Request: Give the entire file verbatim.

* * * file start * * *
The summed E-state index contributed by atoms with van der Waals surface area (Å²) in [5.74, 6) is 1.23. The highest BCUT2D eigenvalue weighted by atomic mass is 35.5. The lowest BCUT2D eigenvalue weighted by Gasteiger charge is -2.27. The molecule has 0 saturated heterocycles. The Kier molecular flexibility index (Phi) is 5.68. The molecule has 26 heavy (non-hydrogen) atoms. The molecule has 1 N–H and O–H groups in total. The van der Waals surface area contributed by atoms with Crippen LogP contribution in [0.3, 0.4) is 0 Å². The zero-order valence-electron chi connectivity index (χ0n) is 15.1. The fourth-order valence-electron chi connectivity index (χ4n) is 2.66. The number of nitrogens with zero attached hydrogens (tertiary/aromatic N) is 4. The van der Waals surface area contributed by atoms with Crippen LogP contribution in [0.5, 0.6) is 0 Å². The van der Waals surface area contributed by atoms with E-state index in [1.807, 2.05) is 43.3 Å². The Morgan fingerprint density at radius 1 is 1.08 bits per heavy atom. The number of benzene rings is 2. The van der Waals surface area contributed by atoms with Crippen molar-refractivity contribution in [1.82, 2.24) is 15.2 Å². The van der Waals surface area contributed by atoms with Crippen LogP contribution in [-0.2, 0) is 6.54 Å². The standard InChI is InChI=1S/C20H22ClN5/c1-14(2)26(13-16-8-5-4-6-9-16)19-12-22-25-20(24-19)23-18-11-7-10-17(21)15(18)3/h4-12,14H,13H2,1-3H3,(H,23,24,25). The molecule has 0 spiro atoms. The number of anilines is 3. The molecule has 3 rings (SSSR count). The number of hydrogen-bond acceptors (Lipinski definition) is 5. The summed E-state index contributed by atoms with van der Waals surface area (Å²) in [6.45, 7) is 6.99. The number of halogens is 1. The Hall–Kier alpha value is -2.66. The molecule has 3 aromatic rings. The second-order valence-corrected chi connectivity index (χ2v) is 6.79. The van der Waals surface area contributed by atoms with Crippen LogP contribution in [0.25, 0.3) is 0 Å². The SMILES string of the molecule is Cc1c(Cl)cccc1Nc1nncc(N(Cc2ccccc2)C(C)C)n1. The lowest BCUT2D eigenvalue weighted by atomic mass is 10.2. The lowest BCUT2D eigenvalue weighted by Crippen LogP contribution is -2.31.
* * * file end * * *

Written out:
The summed E-state index contributed by atoms with van der Waals surface area (Å²) in [5.74, 6) is 1.23. The highest BCUT2D eigenvalue weighted by atomic mass is 35.5. The lowest BCUT2D eigenvalue weighted by Gasteiger charge is -2.27. The molecule has 0 saturated heterocycles. The Kier molecular flexibility index (Phi) is 5.68. The molecule has 26 heavy (non-hydrogen) atoms. The molecule has 1 N–H and O–H groups in total. The van der Waals surface area contributed by atoms with Crippen LogP contribution in [0.3, 0.4) is 0 Å². The zero-order valence-electron chi connectivity index (χ0n) is 15.1. The fourth-order valence-electron chi connectivity index (χ4n) is 2.66. The number of nitrogens with zero attached hydrogens (tertiary/aromatic N) is 4. The van der Waals surface area contributed by atoms with Crippen LogP contribution in [0.5, 0.6) is 0 Å². The van der Waals surface area contributed by atoms with E-state index in [1.807, 2.05) is 43.3 Å². The Morgan fingerprint density at radius 1 is 1.08 bits per heavy atom. The number of benzene rings is 2. The van der Waals surface area contributed by atoms with Crippen molar-refractivity contribution in [1.82, 2.24) is 15.2 Å². The van der Waals surface area contributed by atoms with Crippen LogP contribution in [-0.2, 0) is 6.54 Å². The standard InChI is InChI=1S/C20H22ClN5/c1-14(2)26(13-16-8-5-4-6-9-16)19-12-22-25-20(24-19)23-18-11-7-10-17(21)15(18)3/h4-12,14H,13H2,1-3H3,(H,23,24,25). The molecule has 0 spiro atoms. The number of anilines is 3. The molecule has 3 rings (SSSR count). The number of hydrogen-bond acceptors (Lipinski definition) is 5. The summed E-state index contributed by atoms with van der Waals surface area (Å²) in [6.45, 7) is 6.99. The number of halogens is 1. The Hall–Kier alpha value is -2.66. The molecule has 3 aromatic rings. The second-order valence-corrected chi connectivity index (χ2v) is 6.79. The van der Waals surface area contributed by atoms with Crippen LogP contribution in [0.25, 0.3) is 0 Å². The SMILES string of the molecule is Cc1c(Cl)cccc1Nc1nncc(N(Cc2ccccc2)C(C)C)n1. The lowest BCUT2D eigenvalue weighted by atomic mass is 10.2. The lowest BCUT2D eigenvalue weighted by Crippen LogP contribution is -2.31.